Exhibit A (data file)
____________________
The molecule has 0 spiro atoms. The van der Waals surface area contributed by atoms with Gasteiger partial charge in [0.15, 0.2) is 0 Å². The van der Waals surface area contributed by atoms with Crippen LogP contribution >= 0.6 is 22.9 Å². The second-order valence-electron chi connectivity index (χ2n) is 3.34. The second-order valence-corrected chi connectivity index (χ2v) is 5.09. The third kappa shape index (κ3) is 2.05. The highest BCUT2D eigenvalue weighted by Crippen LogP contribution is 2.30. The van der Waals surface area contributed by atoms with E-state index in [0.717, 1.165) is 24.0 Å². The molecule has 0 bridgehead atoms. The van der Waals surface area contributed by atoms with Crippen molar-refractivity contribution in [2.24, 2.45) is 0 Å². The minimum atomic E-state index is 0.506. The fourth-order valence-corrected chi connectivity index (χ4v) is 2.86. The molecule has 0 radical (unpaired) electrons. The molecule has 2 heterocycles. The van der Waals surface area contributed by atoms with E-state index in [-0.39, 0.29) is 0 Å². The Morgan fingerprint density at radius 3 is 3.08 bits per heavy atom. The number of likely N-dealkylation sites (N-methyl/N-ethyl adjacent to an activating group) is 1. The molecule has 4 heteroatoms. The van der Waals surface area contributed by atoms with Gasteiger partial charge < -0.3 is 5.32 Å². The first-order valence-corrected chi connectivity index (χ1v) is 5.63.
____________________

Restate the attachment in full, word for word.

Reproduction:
The molecule has 0 spiro atoms. The van der Waals surface area contributed by atoms with Gasteiger partial charge in [0.15, 0.2) is 0 Å². The van der Waals surface area contributed by atoms with Crippen LogP contribution >= 0.6 is 22.9 Å². The second-order valence-electron chi connectivity index (χ2n) is 3.34. The second-order valence-corrected chi connectivity index (χ2v) is 5.09. The third kappa shape index (κ3) is 2.05. The highest BCUT2D eigenvalue weighted by Crippen LogP contribution is 2.30. The van der Waals surface area contributed by atoms with E-state index in [0.717, 1.165) is 24.0 Å². The molecule has 0 bridgehead atoms. The van der Waals surface area contributed by atoms with Crippen molar-refractivity contribution in [2.24, 2.45) is 0 Å². The minimum atomic E-state index is 0.506. The fourth-order valence-corrected chi connectivity index (χ4v) is 2.86. The molecule has 0 radical (unpaired) electrons. The molecule has 2 heterocycles. The van der Waals surface area contributed by atoms with E-state index in [-0.39, 0.29) is 0 Å². The Morgan fingerprint density at radius 3 is 3.08 bits per heavy atom. The number of likely N-dealkylation sites (N-methyl/N-ethyl adjacent to an activating group) is 1. The molecule has 4 heteroatoms. The van der Waals surface area contributed by atoms with Gasteiger partial charge < -0.3 is 5.32 Å². The first-order valence-corrected chi connectivity index (χ1v) is 5.63.